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Re: Re: May Thy Closures Be Blessed

by eserte (Deacon)
on Apr 26, 2004 at 17:43 UTC ( #348270=note: print w/replies, xml ) Need Help??


in reply to Re: May Thy Closures Be Blessed
in thread May Thy Closures Be Blessed

This is probably due to inefficient stringification of the object reference. Maybe the stringified value should be put into the PV portion and POK should be set on while doing Perl_sv_2pv_flags ?

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Re^3: May Thy Closures Be Blessed
by adrianh (Chancellor) on Apr 26, 2004 at 21:23 UTC
    This is probably due to inefficient stringification of the object reference. Maybe the stringified value should be put into the PV portion and POK should be set on while doing Perl_sv_2pv_flags ?

    I think this evaluation is spot on. If you change the inside-out implementation to something that avoids stringification:

    You get something much more reasonable:

    Rate closure inside_out traditional closure 177/s -- -43% -45% inside_out 313/s 76% -- -3% traditional 321/s 81% 3% --
      Very nice. Big savings because of caching the calculation of stringified value (I get an 18% difference, not a 3%). Unfortunally, this technique can't be used if you are subclassing a class that doesn't coorperate - then you will to call refaddr in each method. That's slower (traditional method being 69% faster), but faster than what I showed before. I would have expected to be able to gain a little more by writing the methods like:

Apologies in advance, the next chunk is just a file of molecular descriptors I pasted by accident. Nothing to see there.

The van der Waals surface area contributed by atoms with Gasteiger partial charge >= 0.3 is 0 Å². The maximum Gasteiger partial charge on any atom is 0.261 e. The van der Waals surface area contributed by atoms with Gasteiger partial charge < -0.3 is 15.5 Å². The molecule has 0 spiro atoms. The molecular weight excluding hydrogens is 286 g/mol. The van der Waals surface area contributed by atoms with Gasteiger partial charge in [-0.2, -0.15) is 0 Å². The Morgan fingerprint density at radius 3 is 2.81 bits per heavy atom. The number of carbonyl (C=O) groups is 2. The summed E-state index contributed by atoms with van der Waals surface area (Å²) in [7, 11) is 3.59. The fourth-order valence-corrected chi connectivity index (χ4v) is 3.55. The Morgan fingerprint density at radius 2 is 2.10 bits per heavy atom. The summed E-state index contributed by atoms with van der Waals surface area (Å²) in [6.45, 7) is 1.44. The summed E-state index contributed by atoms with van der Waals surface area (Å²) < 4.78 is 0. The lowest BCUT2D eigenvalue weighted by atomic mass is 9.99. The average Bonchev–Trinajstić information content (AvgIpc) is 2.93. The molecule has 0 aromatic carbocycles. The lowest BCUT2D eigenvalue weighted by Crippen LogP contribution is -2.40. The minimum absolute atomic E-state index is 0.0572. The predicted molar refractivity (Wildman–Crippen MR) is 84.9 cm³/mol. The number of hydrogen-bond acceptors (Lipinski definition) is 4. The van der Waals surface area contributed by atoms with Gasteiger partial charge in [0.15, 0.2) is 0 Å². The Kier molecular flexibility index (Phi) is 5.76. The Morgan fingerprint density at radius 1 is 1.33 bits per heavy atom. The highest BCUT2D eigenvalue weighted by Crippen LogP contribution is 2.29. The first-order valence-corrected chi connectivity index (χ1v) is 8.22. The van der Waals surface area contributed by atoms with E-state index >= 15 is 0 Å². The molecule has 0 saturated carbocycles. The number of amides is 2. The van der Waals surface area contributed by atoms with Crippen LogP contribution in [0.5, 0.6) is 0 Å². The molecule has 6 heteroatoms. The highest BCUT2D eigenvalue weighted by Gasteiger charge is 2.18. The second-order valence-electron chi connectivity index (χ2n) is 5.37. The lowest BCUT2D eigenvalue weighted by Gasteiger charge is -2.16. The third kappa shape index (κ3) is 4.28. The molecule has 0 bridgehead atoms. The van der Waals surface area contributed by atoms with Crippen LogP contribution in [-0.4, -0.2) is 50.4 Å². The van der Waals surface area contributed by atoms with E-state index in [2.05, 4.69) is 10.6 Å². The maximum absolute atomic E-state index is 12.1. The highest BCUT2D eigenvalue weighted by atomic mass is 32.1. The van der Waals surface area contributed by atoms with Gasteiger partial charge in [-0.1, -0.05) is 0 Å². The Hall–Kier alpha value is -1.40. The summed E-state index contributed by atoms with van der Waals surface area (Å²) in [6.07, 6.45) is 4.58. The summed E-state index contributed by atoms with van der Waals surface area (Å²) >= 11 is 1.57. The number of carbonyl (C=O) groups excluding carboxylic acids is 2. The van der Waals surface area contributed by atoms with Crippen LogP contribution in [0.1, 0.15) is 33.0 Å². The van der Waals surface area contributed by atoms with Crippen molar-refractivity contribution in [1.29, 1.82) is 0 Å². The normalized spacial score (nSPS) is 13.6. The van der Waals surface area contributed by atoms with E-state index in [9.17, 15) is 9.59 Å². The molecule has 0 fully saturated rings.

sub name { my $key = ${+shift}; $name {$key} = shift if @_; $name {$key}; }
      but that doesn't give me any gain (or loss).

      Abigail

        I get an 18% difference, not a 3%

        Hmm. I do seem to have been lucky with my initial runs. I'm seeing between 3-10% on my box, but nothing near 18%. How odd.

        Unfortunally, this technique can't be used if you are subclassing a class that doesn't coorperate

        True. Although for hash based objects you could just use one slot for the key and still get safety for all your other state hashes.

        I would have expected to be able to gain a little more by writing the methods like ...

        Good point. Can any internals expert explain why +shift is so slow?

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[tye]: my experience with python so far is more like finding a moderately useful error message is a shocking surprise.
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[tye]: I get an error string but no reason and no context. Like die "Could not read file.\n" but with a stack trace where all of the useful context is stripped.
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